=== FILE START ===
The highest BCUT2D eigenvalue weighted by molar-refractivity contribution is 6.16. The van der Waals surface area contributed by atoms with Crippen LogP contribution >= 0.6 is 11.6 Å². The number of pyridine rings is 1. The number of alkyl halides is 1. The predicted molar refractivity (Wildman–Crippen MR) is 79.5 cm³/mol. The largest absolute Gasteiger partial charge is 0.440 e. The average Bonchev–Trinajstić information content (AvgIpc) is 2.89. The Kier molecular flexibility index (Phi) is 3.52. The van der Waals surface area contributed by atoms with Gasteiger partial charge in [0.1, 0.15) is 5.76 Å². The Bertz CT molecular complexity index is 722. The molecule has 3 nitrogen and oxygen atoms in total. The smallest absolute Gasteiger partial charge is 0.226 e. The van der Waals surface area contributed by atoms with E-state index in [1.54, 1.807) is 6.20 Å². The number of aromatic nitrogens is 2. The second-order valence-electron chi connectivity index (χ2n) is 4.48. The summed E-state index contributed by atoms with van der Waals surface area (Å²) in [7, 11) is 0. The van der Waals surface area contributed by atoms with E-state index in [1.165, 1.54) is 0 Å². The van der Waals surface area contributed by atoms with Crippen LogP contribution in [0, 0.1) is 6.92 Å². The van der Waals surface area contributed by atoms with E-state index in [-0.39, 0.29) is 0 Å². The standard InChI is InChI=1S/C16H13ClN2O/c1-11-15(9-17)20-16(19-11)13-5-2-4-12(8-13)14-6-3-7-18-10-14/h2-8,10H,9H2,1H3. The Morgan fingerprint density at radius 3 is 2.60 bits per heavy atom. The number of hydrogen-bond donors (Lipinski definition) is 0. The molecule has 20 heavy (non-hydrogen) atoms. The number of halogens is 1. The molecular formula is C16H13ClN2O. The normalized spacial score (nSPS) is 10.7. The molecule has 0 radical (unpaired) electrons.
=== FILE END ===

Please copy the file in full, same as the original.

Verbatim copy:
The highest BCUT2D eigenvalue weighted by molar-refractivity contribution is 6.16. The van der Waals surface area contributed by atoms with Crippen LogP contribution >= 0.6 is 11.6 Å². The number of pyridine rings is 1. The number of alkyl halides is 1. The predicted molar refractivity (Wildman–Crippen MR) is 79.5 cm³/mol. The largest absolute Gasteiger partial charge is 0.440 e. The average Bonchev–Trinajstić information content (AvgIpc) is 2.89. The Kier molecular flexibility index (Phi) is 3.52. The van der Waals surface area contributed by atoms with Gasteiger partial charge in [0.1, 0.15) is 5.76 Å². The Bertz CT molecular complexity index is 722. The molecule has 3 nitrogen and oxygen atoms in total. The smallest absolute Gasteiger partial charge is 0.226 e. The van der Waals surface area contributed by atoms with E-state index in [1.54, 1.807) is 6.20 Å². The number of aromatic nitrogens is 2. The second-order valence-electron chi connectivity index (χ2n) is 4.48. The summed E-state index contributed by atoms with van der Waals surface area (Å²) in [7, 11) is 0. The van der Waals surface area contributed by atoms with E-state index in [1.165, 1.54) is 0 Å². The van der Waals surface area contributed by atoms with Crippen LogP contribution in [0, 0.1) is 6.92 Å². The van der Waals surface area contributed by atoms with E-state index in [-0.39, 0.29) is 0 Å². The standard InChI is InChI=1S/C16H13ClN2O/c1-11-15(9-17)20-16(19-11)13-5-2-4-12(8-13)14-6-3-7-18-10-14/h2-8,10H,9H2,1H3. The Morgan fingerprint density at radius 3 is 2.60 bits per heavy atom. The number of hydrogen-bond donors (Lipinski definition) is 0. The molecule has 20 heavy (non-hydrogen) atoms. The number of halogens is 1. The molecular formula is C16H13ClN2O. The normalized spacial score (nSPS) is 10.7. The molecule has 0 radical (unpaired) electrons.